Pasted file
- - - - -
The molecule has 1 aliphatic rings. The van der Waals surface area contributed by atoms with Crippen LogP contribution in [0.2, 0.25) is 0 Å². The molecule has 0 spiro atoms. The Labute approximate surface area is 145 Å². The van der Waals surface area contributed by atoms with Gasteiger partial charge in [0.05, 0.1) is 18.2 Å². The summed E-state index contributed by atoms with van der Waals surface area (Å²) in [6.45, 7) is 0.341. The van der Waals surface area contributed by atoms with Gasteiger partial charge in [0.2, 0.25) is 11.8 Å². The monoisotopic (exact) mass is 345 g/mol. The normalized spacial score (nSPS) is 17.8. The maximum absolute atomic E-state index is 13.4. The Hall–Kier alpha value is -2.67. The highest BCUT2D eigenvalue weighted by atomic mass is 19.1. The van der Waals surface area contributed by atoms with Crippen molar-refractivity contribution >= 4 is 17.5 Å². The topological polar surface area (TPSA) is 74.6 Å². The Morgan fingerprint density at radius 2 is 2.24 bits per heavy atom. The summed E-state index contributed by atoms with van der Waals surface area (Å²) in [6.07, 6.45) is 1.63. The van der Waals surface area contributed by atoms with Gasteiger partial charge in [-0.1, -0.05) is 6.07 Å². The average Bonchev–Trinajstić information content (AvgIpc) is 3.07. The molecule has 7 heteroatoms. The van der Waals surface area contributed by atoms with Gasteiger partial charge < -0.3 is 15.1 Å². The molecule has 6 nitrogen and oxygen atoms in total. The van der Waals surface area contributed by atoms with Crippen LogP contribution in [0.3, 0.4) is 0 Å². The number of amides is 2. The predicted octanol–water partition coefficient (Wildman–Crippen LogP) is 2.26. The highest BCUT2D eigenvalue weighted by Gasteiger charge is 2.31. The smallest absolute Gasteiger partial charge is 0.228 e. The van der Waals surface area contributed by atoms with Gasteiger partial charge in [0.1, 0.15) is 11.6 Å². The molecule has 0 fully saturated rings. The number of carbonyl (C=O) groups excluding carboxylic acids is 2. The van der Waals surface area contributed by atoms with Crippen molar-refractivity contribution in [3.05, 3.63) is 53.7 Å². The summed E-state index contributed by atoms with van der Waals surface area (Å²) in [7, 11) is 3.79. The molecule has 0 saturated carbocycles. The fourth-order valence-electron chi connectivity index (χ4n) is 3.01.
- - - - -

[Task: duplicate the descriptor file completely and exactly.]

The molecule has 1 aliphatic rings. The van der Waals surface area contributed by atoms with Crippen LogP contribution in [0.2, 0.25) is 0 Å². The molecule has 0 spiro atoms. The Labute approximate surface area is 145 Å². The van der Waals surface area contributed by atoms with Gasteiger partial charge in [0.05, 0.1) is 18.2 Å². The summed E-state index contributed by atoms with van der Waals surface area (Å²) in [6.45, 7) is 0.341. The van der Waals surface area contributed by atoms with Gasteiger partial charge in [0.2, 0.25) is 11.8 Å². The monoisotopic (exact) mass is 345 g/mol. The normalized spacial score (nSPS) is 17.8. The maximum absolute atomic E-state index is 13.4. The Hall–Kier alpha value is -2.67. The highest BCUT2D eigenvalue weighted by atomic mass is 19.1. The van der Waals surface area contributed by atoms with Crippen molar-refractivity contribution >= 4 is 17.5 Å². The topological polar surface area (TPSA) is 74.6 Å². The Morgan fingerprint density at radius 2 is 2.24 bits per heavy atom. The summed E-state index contributed by atoms with van der Waals surface area (Å²) in [6.07, 6.45) is 1.63. The van der Waals surface area contributed by atoms with Gasteiger partial charge in [-0.1, -0.05) is 6.07 Å². The average Bonchev–Trinajstić information content (AvgIpc) is 3.07. The molecule has 7 heteroatoms. The van der Waals surface area contributed by atoms with Gasteiger partial charge < -0.3 is 15.1 Å². The molecule has 6 nitrogen and oxygen atoms in total. The van der Waals surface area contributed by atoms with Crippen LogP contribution in [0.3, 0.4) is 0 Å². The number of amides is 2. The predicted octanol–water partition coefficient (Wildman–Crippen LogP) is 2.26. The highest BCUT2D eigenvalue weighted by Gasteiger charge is 2.31. The smallest absolute Gasteiger partial charge is 0.228 e. The van der Waals surface area contributed by atoms with Gasteiger partial charge in [0.1, 0.15) is 11.6 Å². The molecule has 0 fully saturated rings. The number of carbonyl (C=O) groups excluding carboxylic acids is 2. The van der Waals surface area contributed by atoms with Crippen molar-refractivity contribution in [3.05, 3.63) is 53.7 Å². The summed E-state index contributed by atoms with van der Waals surface area (Å²) in [7, 11) is 3.79. The molecule has 0 saturated carbocycles. The fourth-order valence-electron chi connectivity index (χ4n) is 3.01.